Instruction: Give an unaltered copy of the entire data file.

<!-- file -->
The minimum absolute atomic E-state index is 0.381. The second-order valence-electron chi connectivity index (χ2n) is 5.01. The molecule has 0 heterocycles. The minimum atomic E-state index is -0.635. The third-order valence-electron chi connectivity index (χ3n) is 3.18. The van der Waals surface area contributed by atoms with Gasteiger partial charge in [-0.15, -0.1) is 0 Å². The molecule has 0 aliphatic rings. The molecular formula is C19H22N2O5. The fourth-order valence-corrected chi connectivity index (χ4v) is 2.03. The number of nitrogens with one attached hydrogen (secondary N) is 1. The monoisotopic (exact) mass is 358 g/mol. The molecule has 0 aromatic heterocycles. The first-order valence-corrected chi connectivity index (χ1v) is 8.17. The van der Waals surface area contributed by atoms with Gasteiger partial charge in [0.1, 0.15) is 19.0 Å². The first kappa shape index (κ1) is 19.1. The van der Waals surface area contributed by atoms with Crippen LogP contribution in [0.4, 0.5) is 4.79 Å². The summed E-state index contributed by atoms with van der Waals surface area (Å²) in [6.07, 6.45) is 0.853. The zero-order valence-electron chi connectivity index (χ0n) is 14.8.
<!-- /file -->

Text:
The minimum absolute atomic E-state index is 0.381. The second-order valence-electron chi connectivity index (χ2n) is 5.01. The molecule has 0 heterocycles. The minimum atomic E-state index is -0.635. The third-order valence-electron chi connectivity index (χ3n) is 3.18. The van der Waals surface area contributed by atoms with Gasteiger partial charge in [-0.15, -0.1) is 0 Å². The molecule has 0 aliphatic rings. The molecular formula is C19H22N2O5. The fourth-order valence-corrected chi connectivity index (χ4v) is 2.03. The number of nitrogens with one attached hydrogen (secondary N) is 1. The monoisotopic (exact) mass is 358 g/mol. The molecule has 0 aromatic heterocycles. The first-order valence-corrected chi connectivity index (χ1v) is 8.17. The van der Waals surface area contributed by atoms with Gasteiger partial charge in [0.1, 0.15) is 19.0 Å². The first kappa shape index (κ1) is 19.1. The van der Waals surface area contributed by atoms with Crippen LogP contribution in [0.4, 0.5) is 4.79 Å². The summed E-state index contributed by atoms with van der Waals surface area (Å²) in [6.07, 6.45) is 0.853. The zero-order valence-electron chi connectivity index (χ0n) is 14.8.